Regarding household lending, there is less uncertainty in the short term. The growth in housing loans and, to an even greater extent, consumer loans is supported by the improved income situation of households, increased consumption and a growing property market. Although growth rates for consumer loans have reached double figures and there is a simultaneous increase in housing loans, households continue to have significantly less debt than the euro area average. The growth of this part of the credit portfolio with a low credit risk has the effect of improving its overall quality. Owing to the past reluctance of households with regard to spending and investment, the level of indebtedness of this sector has been falling for several years. This gives banks a little more room to increase their exposure to this group of customers, although with an adequate credit risk assessment over the longer debt servicing period. Despite the growing share of fixed-rate loans, the greatest part of the stock of household debt is subject to variable interest rates, which affects risks on both sides – interest rate risk in the case of households and credit risk in the case of banks.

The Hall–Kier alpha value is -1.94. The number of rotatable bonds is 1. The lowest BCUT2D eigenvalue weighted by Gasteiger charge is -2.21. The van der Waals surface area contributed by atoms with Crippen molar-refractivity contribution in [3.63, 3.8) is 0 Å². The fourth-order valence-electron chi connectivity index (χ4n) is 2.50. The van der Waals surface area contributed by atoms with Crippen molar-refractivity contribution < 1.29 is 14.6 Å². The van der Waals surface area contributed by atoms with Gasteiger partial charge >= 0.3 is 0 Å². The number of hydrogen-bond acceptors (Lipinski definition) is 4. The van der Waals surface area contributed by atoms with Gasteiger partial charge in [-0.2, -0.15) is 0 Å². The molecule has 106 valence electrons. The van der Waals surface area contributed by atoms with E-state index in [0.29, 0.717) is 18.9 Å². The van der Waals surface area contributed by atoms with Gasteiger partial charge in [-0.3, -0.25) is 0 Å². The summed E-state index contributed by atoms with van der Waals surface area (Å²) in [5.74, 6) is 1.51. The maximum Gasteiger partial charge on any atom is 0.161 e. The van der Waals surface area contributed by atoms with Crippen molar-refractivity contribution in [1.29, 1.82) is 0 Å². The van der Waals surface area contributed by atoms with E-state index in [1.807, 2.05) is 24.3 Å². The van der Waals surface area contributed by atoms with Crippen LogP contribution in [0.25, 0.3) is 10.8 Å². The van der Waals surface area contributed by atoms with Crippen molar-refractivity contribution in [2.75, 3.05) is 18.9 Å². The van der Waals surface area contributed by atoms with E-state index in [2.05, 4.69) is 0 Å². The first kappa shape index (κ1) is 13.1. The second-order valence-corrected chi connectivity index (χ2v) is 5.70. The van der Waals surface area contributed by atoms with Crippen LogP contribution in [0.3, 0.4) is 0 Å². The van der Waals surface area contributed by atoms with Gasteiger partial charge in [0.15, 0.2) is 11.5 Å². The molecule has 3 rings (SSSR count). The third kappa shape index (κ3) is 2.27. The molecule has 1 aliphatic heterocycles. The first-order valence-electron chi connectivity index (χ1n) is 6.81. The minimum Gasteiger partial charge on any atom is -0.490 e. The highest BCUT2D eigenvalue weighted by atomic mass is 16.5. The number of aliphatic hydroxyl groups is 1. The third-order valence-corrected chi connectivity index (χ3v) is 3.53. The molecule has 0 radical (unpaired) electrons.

Once again last year, banks successfully reduced the stock and proportion of non-performing claims through active resolution. Since the bulk of banks' efforts to date have been focused on resolving non-performing claims in large enterprises, the claims remaining in banks' portfolios are those that require a different approach. Small and medium-sized enterprises, corporates in bankruptcy and non-residents are segments that still maintain significant shares in the structure of the non-performing segment of the portfolio. At the end of 2016, claims against corporates in bankruptcy still represented more than half of all claims against corporates more than 90 days in arrears. More than half of non-performing claims against non-residents are concentrated in four countries of the former Yugoslavia. In view of the low economic growth in these countries, autonomous improvement of these claims is limited.